Subway Love by Nora Raleigh Baskin is a page-turner of a short novel, skillfully designed to encourage both family and classroom discussion of difficult topics such as divorce, abuse, first love, intermarriage, and coping with the end or loss of both casual and important relationships.
For example, is someone you once loved and have not seen in decades being almost unconsciously scanned for by your soul, almost everywhere you go? If that person suddenly emerged out of the pages of time, what would you do?
Do you remember what it was like to break up with a first love, or have that person just disappear from your life?
Has someone’s existence called to you or someone you love in ways that led or lead to risk-taking in order to connect? What if a parent did not appear safe to talk to about what is happening in your life? What if he or she brought a second relationship into your home who abused you, and your safety was not your family’s first priority?
Baskin, known for tackling difficult subjects in her writing, again provides healthy material rich in graphic language and encounters, that is helpful to eliciting inter-generational honesty in the discussion of real relationships. Parents, whether married or divorced, would surely provide a very different narrative about our exhausting struggles to care for our children.
By Baskin revealing a view of the world after divorce, youth and adults have an honest plane for discussion “about the characters” that can help deepen relationships within schools, youth groups, camps and families in potentially life-saving ways.
Graffiti is a metaphor that travels throughout the book, set in 1973:
Mayor Lindsay had declared war and…well over fifteen hundred New York City youths had been arrested for vandalism. He called the graffiti ‘demoralizing,’ and he said the graffiti writers were ‘insecure cowards’ seeking recognition, though nothing could have been further from the truth.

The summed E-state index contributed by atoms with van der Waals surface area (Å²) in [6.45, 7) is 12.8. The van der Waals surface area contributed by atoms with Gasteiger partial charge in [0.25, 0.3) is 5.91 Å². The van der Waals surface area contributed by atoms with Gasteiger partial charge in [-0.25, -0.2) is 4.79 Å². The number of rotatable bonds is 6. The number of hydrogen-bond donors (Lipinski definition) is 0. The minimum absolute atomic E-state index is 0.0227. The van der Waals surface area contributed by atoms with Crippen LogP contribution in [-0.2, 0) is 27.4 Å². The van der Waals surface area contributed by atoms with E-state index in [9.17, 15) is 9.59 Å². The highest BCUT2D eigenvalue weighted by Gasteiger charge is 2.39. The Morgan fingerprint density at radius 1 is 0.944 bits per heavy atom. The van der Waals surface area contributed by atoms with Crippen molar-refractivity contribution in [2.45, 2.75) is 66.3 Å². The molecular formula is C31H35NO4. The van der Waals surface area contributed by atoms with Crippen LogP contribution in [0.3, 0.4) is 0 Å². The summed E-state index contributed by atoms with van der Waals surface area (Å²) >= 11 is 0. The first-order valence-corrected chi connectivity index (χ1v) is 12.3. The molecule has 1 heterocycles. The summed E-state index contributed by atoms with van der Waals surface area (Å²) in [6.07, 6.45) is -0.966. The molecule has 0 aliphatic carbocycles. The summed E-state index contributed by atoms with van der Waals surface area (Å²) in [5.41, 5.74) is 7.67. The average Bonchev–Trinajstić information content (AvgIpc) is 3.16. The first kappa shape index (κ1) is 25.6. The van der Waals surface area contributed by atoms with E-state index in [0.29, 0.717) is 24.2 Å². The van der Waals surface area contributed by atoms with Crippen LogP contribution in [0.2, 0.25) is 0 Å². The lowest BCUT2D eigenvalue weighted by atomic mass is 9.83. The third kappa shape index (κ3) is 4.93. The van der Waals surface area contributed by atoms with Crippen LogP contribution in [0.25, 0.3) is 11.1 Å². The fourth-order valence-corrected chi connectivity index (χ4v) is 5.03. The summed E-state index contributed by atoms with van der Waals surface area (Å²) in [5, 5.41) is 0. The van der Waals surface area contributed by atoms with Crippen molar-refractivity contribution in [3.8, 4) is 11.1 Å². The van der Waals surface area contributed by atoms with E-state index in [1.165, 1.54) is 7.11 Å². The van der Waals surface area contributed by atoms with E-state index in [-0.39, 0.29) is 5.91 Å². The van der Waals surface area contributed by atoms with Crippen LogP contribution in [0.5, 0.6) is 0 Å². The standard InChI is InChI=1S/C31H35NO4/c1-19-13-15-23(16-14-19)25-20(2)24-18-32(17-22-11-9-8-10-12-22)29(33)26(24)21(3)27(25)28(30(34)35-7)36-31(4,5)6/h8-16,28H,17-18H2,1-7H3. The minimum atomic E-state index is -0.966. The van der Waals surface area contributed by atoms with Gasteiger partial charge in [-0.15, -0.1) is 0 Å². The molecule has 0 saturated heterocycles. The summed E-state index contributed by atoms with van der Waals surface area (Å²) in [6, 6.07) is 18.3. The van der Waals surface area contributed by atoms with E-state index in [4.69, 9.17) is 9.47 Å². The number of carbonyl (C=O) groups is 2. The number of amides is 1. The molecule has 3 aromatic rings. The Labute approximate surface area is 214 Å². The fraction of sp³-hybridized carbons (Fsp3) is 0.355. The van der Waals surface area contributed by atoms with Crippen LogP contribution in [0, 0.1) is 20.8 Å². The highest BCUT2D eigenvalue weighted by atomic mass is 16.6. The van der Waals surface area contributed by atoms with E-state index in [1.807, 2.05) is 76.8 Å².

The book debuted just as New York’s mayor refused protection to Five Pointz, an empty commercial building that had become a community gathering point for community musical events, local meet-ups and some of the best examples of the art of graffiti in the U.S.
While such sites often become protected in Canada and England after a period of festivals held on the site, the ultimate message of graffiti and the book, of life’s impermanence, was realized. The buildings were white-washed to abruptly halt the efforts at advocacy and adulation in the press of the art, and then expediently demolished to make way for high-rise rental apartments.
Perhaps impermanence is necessary to define both graffiti and life. The opportunity to reflect upon this reality, as afforded to us by the book, is another important entry point provided by the author.
The question of whether the main characters are intent on breaking the law at points, doing a mitzvot, or simply engaging in self-expression, is likely to be one of many riveting discussions based on the book to hold with teen readers. The book dovetails beautifully with Jewish topics such as our core ethos of mitzvah-centered living, and core challenges such as our struggles with victimization.
In this age, adult personal struggles are typically supported in therapy behind closed doors, leaving youth clueless of how to cope in their own lives. Our youth are too often supported through the peer alternative of immature “wise guys” than mentoring by truly wise guides. Training programs such as those of Reclaiming Judaism are emerging to ensure Jewish educators, understandably reluctant to serve in this way until they are trained, become skillful in guiding young lives.
Baskin’s writing highlights the importance of community-based mentors who are truly available to listen deeply to our youth and mentor them on the journey called life. Subway Love is an honest, important short novel best used in settings of skillful dialogue and safe rapport.